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Entropy: measure of amount of energy unavailable to do work?

  1. Aug 24, 2016 #1
    Dear All,
    I am trying to understand the concept of "entropy" in thermal engineering point of view.
    I have basic idea about "entropy" i.e. the change in entropy is used to determine the direction in which a given process will proceed.

    However following two more definition (of entropy generally available in text books) are confusing and not allowing me to really understand it.
    1. “Entropy can also be explained as a measure of the unavailability of heat to perform useful work”. Or “Entropy quantifies the energy of a substance that is no longer available to perform useful work”.

    2. “Entropy is sometimes referred to as a measure of the inability to do work for a given heat transferred.”
    Can anyone explain me above definitions rather entropy concept with simple examples with mathematical explanations…
     
  2. jcsd
  3. Aug 25, 2016 #2
    All definitions of entropy are interconnected...the definition that you posted is a direct result of the 2nd law of thermodynamics which essentially states that heat energy(low grade) cannot be converted to any other form of energy (say mech. work) with 100% efficiency .i.e. there will always be some heat rejected to the sink.

    now, consider an irreversible isothermal cycle, in which wc(compression work) > we(expansion work) and this extra compression work is done by some external agent ( lets generalize external agent as "the universe") to ensure the process is cyclic. The above considerations imply that the universe invests high grade energy(work) and gets back low grade energy(as heat from the compressed gas) and from the 2nd law the universe has lost something and it is essentially the ability to do useful work( this is because, it has dq in place of dw which is not interconvertible with 100% efficiency).

    therefore, with every irreversible cycle, universe's accumulates dq which potentially cannot be converted into any other form of energy with 100% efficiency and if ds measures this inefficiency then we have
    dq <= ds T (where T is the proportionality constant) and for the process at hand, dq = dw(isothermal) and therefore dw <= ds T where dw is the unavailable energy which essentially means the enegry that cannot do work.

    note : 1. for an irreversible cycle, expanding gas does less work than when it is contracting. This is essentially because of initial conditions which you can understand easily.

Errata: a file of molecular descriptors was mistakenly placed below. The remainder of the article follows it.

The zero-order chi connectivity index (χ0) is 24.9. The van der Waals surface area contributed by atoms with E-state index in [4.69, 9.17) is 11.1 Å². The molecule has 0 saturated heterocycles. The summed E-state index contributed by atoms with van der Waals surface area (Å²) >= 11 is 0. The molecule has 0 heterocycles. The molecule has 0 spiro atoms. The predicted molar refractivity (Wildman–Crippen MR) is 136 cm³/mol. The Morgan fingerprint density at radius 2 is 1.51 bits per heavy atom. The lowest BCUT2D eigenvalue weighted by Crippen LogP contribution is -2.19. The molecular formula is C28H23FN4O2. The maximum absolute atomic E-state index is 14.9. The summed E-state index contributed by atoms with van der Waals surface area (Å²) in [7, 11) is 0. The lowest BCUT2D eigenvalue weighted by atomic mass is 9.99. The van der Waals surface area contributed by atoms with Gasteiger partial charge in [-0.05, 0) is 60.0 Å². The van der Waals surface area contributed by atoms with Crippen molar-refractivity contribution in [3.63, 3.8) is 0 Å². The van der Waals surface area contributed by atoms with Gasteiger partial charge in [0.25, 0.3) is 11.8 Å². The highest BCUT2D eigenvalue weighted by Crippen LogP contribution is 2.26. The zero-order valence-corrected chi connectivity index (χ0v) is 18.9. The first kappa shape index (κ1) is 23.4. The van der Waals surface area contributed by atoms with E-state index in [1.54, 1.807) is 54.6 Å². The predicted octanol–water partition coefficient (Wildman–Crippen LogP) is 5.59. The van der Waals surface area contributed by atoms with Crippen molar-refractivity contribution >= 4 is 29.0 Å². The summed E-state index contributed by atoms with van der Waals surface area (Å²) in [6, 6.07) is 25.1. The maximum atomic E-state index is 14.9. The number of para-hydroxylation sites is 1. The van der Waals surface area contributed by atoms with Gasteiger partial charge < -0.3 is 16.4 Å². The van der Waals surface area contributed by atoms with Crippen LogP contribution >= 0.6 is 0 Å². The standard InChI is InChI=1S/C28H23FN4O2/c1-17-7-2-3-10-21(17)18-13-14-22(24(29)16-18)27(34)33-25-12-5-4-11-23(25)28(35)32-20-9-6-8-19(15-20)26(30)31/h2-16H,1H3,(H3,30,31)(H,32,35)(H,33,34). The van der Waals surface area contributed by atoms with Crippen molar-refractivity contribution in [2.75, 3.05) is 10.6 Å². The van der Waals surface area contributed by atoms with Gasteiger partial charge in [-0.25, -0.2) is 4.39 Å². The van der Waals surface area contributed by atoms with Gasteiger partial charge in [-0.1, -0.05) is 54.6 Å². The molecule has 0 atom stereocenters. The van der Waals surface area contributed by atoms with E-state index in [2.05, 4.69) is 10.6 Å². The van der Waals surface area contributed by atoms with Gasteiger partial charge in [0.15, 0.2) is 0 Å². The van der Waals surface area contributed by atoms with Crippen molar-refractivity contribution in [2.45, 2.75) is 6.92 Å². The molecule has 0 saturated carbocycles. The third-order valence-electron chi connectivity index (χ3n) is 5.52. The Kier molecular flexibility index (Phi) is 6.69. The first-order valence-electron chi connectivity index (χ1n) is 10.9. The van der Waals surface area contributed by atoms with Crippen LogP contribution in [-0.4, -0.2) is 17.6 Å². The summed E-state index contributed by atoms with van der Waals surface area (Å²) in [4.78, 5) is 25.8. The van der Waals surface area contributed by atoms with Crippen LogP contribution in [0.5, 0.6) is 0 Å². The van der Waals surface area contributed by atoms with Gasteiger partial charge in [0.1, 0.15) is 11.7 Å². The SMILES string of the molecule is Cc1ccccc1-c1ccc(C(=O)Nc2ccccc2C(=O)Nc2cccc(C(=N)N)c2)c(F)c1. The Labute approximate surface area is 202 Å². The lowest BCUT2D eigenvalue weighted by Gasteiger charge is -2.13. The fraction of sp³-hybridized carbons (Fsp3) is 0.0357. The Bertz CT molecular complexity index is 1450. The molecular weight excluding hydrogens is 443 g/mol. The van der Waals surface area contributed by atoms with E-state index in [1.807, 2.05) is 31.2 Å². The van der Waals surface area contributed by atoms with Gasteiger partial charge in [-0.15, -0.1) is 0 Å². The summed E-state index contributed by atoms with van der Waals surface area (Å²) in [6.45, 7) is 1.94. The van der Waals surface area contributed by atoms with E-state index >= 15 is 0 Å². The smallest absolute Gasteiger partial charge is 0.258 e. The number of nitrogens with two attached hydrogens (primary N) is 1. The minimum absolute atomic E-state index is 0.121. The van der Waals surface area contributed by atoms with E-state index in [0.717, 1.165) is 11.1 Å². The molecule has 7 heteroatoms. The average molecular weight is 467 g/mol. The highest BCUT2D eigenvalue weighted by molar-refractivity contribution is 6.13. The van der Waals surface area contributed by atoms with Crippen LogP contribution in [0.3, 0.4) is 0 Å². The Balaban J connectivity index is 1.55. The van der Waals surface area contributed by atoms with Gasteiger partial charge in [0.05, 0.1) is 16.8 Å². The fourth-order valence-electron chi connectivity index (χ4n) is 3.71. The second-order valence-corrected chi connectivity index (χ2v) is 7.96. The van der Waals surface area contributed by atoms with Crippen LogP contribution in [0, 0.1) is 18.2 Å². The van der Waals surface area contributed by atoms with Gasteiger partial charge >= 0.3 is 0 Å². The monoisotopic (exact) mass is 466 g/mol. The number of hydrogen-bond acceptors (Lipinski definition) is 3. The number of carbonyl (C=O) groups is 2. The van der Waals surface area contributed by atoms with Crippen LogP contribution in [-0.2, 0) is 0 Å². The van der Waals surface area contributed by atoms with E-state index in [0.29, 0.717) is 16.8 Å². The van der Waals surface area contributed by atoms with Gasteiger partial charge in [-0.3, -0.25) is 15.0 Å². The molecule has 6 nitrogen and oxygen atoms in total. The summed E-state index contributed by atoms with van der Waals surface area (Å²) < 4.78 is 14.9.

2. the inequality in T ds>= dq is due to the lack of information on the temperature T, if you observe, T is not uniquely defined for an irreversible process.
     
    Last edited: Aug 25, 2016
  4. Aug 25, 2016 #3

    Andrew Mason

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    Entropy is a thermodynamic state function that is defined in terms of a process between two states. So it is bound to be confusing. There are a variety of ways you can look at it. It provides a quantitative basis for the second law. With the development of atomic and kinetic theory, it was realized (ie. Boltzmann) that the second law is essentially a statistical law.

    A change in entropy of a body is defined in classical thermodynamics as the integral of heat flow divided by temperature along a reversible path between two thermodynamic states: ΔS = ∫dQrev/T. Since heat will not flow between two bodies unless there is a temperature difference and it will only flow from higher to lower temperature, in any real process in which heat flow occurs between two bodies, the entropy increase of the cooler body will always be greater than the entropy loss of the hotter body. They will approach equality as the temperature difference approaches 0. That is just a consequence of ΔS = ∫dQrev/T.

    If you want to picture what entropy represents, try this: Entropy is a measure of the extent to which a thermodynamic process can be completely reversed without the addition of mechanical work from outside the system. The change in entropy is a measure of how far from the original states the system and surroundings will be after that reversal. For example, if you store the mechanical energy output of a Carnot engine and then reverse the cycle using the stored energy to cause heat to flow from the cold reservoir back to the hot, the system and surroundings will be in their original thermodynamic states after all the stored energy is exhausted. Total change in entropy is 0 representing 0 difference between the final and initial states of both system and surroundings after reversal. For a real engine, that reversal will always result in the system and surroundings not making it back to their original states (ΔSsys + ΔSsurr > 0). You will never have a process in which the system and surroundings reach and exceed their original states using just the energy gained from the mechanical work generated in the forward process (ΔSsys + ΔSsurr < 0).

    AM
     
  5. Aug 29, 2016 #4
    Entropy is a measure of disorder. Not useful energy or non-useful energy. In order to obtain useful energies we use Gibbs and Helmholtz Free energies as A(Helmholtz)=U-T*S and G=H-T*S where U is internal energy, H is enthalpy and the TS is non-useful energy. I hope that helps.
     
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